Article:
The Nansen, on its own, could very well be a 1 ski quiver, a jack-of-all-master-of-none ski that would suit most recreational skiers out there 95% of the time. That's pretty good!!! It's a solid classical XC-BC choice for a ski.



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lilcliffy
Posts: 3087
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Location: Stanley, New Brunswick, Canada
Ski style: Nordic backcountry touring
Favorite Skis: Asnes Ingstad BC; Asnes Gamme 54 BC; Asnes Storetind Carbon; Madshus Annum; Asnes Comabt Nato
Favorite boots: Alfa Guard Advance BC; Alpina Alaska BC; Crispi Svartisen BC; Scarpa T4
Occupation: Forestry Professional
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Re: Asnes Nansen Review: Smooth and Predictable

Post by lilcliffy » Sat Oct 16, 2021 11:27 am

Excellent and valuable review mon ami!
I ahve almost bought the Nansen many times...
I think I will await reviews of the new Sverdrup ski-
I am not sure whether I would choose the Nansen over the Sverdrup...
Thoughh the non-rockered shovel of the Nansen surely makes it a better crud/crust buster...

BTW- do you have a waxless version of the Nansen as well?
Cross-country AND down-hill skiing in the backcountry.
Unashamed to be a "cross-country type" and love skiing down-hill.



User avatar
Woodserson
Posts: 2564
Joined: Wed Feb 11, 2015 11:25 am
Location: New Hampshire
Ski style: Bumps, trees, steeps and long woodsy XC tours
Favorite Skis: DH: Voile V6, Altai KOMs, XCD: Asnes FT62, XC: Nansen, E99, Bonna 1800
Favorite boots: T2Eco, T4, Rossignol BCX10
Occupation: Retro Rager-grouch. Flailmeister. E99 Nerd

Re: Asnes Nansen Review: Smooth and Predictable

Post by Woodserson » Sat Oct 16, 2021 11:48 am

lilcliffy wrote:
Sat Oct 16, 2021 11:27 am
Excellent and valuable review mon ami!
I ahve almost bought the Nansen many times...
I think I will await reviews of the new Sverdrup ski-
I am not sure whether I would choose the Nansen over the Sverdrup...
Thought the non-rockered shovel of the Nansen makes it a better crud/crust buster...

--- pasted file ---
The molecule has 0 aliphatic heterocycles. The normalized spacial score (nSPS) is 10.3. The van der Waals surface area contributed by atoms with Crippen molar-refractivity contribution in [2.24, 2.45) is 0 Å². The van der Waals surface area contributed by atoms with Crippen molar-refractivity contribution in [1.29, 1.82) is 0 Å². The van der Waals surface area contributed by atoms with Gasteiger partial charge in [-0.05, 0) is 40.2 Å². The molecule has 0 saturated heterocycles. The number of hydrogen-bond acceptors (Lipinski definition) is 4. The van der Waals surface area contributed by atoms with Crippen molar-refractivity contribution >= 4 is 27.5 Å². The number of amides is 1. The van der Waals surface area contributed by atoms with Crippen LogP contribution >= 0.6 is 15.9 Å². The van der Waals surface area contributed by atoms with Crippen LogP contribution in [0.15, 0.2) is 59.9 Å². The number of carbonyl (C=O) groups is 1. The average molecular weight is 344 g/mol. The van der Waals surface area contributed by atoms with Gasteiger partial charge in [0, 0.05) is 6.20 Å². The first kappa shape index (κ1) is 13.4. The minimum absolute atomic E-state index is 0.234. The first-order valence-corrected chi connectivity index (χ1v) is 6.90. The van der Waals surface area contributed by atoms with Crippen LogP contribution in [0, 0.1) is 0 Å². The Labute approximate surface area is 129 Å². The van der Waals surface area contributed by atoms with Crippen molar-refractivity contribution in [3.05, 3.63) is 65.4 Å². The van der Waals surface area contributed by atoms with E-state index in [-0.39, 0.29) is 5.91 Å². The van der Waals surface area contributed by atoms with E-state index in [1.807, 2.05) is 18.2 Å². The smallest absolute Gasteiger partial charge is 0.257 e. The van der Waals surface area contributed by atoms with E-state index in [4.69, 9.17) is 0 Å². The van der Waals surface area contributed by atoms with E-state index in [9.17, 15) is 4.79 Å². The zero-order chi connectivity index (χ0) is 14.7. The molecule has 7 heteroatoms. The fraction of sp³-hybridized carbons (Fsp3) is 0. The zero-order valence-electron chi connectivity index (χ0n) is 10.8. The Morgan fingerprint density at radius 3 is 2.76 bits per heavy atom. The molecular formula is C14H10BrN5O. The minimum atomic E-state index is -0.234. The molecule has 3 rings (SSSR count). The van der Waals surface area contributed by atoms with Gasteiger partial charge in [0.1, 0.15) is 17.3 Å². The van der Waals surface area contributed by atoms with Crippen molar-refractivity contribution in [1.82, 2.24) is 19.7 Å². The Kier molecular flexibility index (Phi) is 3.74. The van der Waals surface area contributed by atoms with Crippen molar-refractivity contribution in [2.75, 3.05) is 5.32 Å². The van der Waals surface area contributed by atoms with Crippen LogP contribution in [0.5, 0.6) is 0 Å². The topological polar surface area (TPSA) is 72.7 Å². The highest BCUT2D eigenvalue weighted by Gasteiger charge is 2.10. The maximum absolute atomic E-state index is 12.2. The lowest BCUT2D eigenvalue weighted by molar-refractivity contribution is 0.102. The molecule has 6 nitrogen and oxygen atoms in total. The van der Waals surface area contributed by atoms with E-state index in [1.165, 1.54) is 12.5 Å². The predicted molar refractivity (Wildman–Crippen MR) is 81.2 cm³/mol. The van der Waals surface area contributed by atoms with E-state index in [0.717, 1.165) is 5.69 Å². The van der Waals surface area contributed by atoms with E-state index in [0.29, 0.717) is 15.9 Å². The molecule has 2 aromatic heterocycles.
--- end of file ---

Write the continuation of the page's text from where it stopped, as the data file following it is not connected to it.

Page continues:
BTW- do you have a waxless version of the Nansen as well?
When it comes to the Otto it really depends on Asnes' description of "soft" shovel and tail doesn't it? We are flying blind until we can get side-by-side comparisons to the the Ingstad and Nansen. I have two on order. I'm hoping I didn't waste a bunch of money on a noodle ski.

I do have a WL Nansen, also 205. It is probably the best Waxless-to-ski pairing Asnes makes with their current short pattern area. The soft flex and short pattern work well, I've even towed a pulk with it. Recommended, but there is a good review of the WL elsewhere so I left it out of this one, which focuses on the WAX.

On a personal level I need to decide, T78 or WL Nansen? Too much overlap there, one of them should go. That will be a test for this winter.

I would like to an Eon to compare camber and flex to the Nansen. They seem similar, though I bet the Nansen is stiffer. I have a much older Nansen version as well (not reviewed here!) that has a more telemark flex to it, tuned for turns. The current Nansen flexes by hand to flat, then stops, while the older version really bends into a "C" shape.



User avatar
lilcliffy
Posts: 3087
Joined: Thu Jan 01, 2015 7:20 pm
Location: Stanley, New Brunswick, Canada
Ski style: Nordic backcountry touring
Favorite Skis: Asnes Ingstad BC; Asnes Gamme 54 BC; Asnes Storetind Carbon; Madshus Annum; Asnes Comabt Nato
Favorite boots: Alfa Guard Advance BC; Alpina Alaska BC; Crispi Svartisen BC; Scarpa T4
Occupation: Forestry Professional
Instructor at Maritime College of Forest Technology
Husband, father, farmer and logger

Re: Asnes Nansen Review: Smooth and Predictable

Post by lilcliffy » Sat Oct 16, 2021 12:33 pm

Cool- that's what I thought!
I wonder about the qaulity of the base on the WL Asnes models...
Anyone know if they are sintered or are they extruded?
What is the wax-retention like on the WL version?

Perhaps the thing to do is get the WL Nansen and grip-wax it on cold snow...

Yes- I am fairly convinced that the Nansen has a stiffer more stable flex than the Eon (based on reviews and reports only). The shovel on the Eon is very soft and supple- great for turn initiation- not so great for stability.
I would "guess" that the Eon might perhaps be easier to turn than the Nansen...

On that note- I wonder about the turniness of the Nansen vs the 78?
Cross-country AND down-hill skiing in the backcountry.
Unashamed to be a "cross-country type" and love skiing down-hill.



User avatar
lilcliffy
Posts: 3087
Joined: Thu Jan 01, 2015 7:20 pm
Location: Stanley, New Brunswick, Canada
Ski style: Nordic backcountry touring
Favorite Skis: Asnes Ingstad BC; Asnes Gamme 54 BC; Asnes Storetind Carbon; Madshus Annum; Asnes Comabt Nato
Favorite boots: Alfa Guard Advance BC; Alpina Alaska BC; Crispi Svartisen BC; Scarpa T4
Occupation: Forestry Professional
Instructor at Maritime College of Forest Technology
Husband, father, farmer and logger